- a person who guards something, as a doorkeeper or caretaker.
- a soldier or other person set to guard an entrance.
- Chiefly British. an official having charge of prisoners in a jail.
Origin of warder1
- a truncheon or staff of office or authority, used in giving signals.
Origin of warder2
Examples from the Web for warder
Johnson Mlambo, also jailed in 1963, was singled out by warder Piet Kleynhans, who said he did not move enough rocks.Nelson Mandela Recovering in South Africa After Brief Hospital Scare
February 27, 2012
The prisoner, a warder on each side of him, took a step forward.A Nest of Spies
The warder in charge put in an entry from the books of the prison.A Son of Hagar
Sir Hall Caine
I became a warder with a cap white on one side and yellow on the other.The Soul of a People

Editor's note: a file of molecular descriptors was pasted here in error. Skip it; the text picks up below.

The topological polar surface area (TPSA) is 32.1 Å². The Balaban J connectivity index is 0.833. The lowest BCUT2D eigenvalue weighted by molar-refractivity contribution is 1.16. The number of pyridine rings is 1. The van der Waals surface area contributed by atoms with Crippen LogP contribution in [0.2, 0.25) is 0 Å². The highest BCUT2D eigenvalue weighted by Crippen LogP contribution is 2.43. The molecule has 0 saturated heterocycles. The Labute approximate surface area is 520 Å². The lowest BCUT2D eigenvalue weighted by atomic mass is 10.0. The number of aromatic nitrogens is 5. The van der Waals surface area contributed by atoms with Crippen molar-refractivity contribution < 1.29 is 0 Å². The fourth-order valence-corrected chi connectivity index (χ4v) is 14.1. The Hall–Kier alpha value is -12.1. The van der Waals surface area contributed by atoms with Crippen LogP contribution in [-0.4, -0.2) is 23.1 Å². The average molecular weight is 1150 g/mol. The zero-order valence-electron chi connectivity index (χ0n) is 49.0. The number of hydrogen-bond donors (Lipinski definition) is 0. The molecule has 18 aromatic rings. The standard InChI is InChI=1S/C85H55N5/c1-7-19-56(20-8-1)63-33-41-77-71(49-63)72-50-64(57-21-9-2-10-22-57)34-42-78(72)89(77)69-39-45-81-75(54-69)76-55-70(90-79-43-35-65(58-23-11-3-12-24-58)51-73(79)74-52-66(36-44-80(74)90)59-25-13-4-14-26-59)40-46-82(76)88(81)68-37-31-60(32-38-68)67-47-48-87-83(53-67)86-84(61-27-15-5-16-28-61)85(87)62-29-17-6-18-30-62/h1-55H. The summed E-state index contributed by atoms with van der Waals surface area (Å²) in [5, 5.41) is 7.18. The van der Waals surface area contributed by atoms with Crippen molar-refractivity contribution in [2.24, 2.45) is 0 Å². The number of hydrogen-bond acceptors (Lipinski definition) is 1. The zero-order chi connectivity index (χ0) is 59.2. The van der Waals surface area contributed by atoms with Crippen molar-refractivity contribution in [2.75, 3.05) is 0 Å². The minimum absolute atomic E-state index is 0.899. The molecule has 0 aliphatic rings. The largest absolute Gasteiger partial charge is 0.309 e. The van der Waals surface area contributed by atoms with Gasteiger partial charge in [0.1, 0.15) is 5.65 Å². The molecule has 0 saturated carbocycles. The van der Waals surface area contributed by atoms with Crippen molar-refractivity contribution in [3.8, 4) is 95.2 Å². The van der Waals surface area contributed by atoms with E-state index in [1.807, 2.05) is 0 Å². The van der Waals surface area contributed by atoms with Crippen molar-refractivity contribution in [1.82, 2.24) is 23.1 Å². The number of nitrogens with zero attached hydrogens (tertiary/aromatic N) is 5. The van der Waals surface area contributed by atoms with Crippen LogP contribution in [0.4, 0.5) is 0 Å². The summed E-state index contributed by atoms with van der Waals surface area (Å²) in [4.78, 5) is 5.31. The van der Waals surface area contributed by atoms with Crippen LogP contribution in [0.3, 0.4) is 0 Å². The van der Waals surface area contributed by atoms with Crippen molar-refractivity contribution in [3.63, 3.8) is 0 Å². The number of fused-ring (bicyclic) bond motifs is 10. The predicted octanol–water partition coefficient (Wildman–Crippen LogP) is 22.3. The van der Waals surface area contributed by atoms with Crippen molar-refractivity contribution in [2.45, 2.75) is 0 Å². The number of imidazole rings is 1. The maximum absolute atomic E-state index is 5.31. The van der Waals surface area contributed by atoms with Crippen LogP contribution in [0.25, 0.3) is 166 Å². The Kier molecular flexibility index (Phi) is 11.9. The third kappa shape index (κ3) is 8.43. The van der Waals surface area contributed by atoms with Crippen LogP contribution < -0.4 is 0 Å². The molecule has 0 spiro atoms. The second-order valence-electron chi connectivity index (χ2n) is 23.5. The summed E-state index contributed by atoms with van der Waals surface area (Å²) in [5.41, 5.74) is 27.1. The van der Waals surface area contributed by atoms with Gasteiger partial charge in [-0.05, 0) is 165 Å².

Then when my warder came one evening later than usual, I flew on him and felled him.Sir Ludar
Talbot Baines Reed
The warder, and every soldier who had been on duty that night, were arrested and questioned.Under Wellington's Command
G. A. Henty
- mainly British an officer in charge of prisoners in a jail
- a person who guards or has charge of something
- (formerly) a staff or truncheon carried by a ruler as an emblem of authority and used to signal his wishes or intentions
Word Origin and History for warder
c.1400, "guardian of an entrance," from Anglo-French wardere "guardian," agent noun from Old North French warder "to guard" (Old French garder), of Germanic origin (see guard (n.)).